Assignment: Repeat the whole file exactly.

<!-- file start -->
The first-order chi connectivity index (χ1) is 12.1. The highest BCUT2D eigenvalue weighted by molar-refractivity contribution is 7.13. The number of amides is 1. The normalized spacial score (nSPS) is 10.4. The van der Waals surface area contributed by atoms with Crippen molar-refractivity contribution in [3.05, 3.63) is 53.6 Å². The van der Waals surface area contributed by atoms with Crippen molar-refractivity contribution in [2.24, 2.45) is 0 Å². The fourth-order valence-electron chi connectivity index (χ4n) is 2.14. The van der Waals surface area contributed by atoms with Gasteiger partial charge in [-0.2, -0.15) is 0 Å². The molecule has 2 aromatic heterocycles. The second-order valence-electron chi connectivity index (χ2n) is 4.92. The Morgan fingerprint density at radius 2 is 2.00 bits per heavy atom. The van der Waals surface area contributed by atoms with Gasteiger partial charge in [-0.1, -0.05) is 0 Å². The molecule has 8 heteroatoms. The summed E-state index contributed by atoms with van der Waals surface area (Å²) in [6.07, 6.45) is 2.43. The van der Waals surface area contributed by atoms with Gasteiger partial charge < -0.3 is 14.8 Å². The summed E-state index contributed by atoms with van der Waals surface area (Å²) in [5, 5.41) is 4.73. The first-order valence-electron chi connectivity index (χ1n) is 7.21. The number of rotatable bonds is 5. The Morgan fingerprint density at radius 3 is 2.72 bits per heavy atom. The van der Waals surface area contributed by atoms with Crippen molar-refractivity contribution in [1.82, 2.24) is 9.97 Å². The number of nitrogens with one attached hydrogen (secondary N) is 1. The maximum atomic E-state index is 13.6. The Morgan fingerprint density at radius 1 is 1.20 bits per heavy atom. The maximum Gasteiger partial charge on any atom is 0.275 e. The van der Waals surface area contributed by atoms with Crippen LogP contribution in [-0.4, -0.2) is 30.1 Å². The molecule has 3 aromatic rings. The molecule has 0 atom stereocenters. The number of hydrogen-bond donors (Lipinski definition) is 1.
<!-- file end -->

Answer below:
The first-order chi connectivity index (χ1) is 12.1. The highest BCUT2D eigenvalue weighted by molar-refractivity contribution is 7.13. The number of amides is 1. The normalized spacial score (nSPS) is 10.4. The van der Waals surface area contributed by atoms with Crippen molar-refractivity contribution in [3.05, 3.63) is 53.6 Å². The van der Waals surface area contributed by atoms with Crippen molar-refractivity contribution in [2.24, 2.45) is 0 Å². The fourth-order valence-electron chi connectivity index (χ4n) is 2.14. The van der Waals surface area contributed by atoms with Gasteiger partial charge in [-0.2, -0.15) is 0 Å². The molecule has 2 aromatic heterocycles. The second-order valence-electron chi connectivity index (χ2n) is 4.92. The Morgan fingerprint density at radius 2 is 2.00 bits per heavy atom. The van der Waals surface area contributed by atoms with Gasteiger partial charge in [-0.1, -0.05) is 0 Å². The molecule has 8 heteroatoms. The summed E-state index contributed by atoms with van der Waals surface area (Å²) in [6.07, 6.45) is 2.43. The van der Waals surface area contributed by atoms with Gasteiger partial charge < -0.3 is 14.8 Å². The summed E-state index contributed by atoms with van der Waals surface area (Å²) in [5, 5.41) is 4.73. The first-order valence-electron chi connectivity index (χ1n) is 7.21. The number of rotatable bonds is 5. The Morgan fingerprint density at radius 3 is 2.72 bits per heavy atom. The van der Waals surface area contributed by atoms with Crippen molar-refractivity contribution in [1.82, 2.24) is 9.97 Å². The number of nitrogens with one attached hydrogen (secondary N) is 1. The maximum atomic E-state index is 13.6. The Morgan fingerprint density at radius 1 is 1.20 bits per heavy atom. The maximum Gasteiger partial charge on any atom is 0.275 e. The van der Waals surface area contributed by atoms with Crippen LogP contribution in [-0.4, -0.2) is 30.1 Å². The molecule has 3 aromatic rings. The molecule has 0 atom stereocenters. The number of hydrogen-bond donors (Lipinski definition) is 1.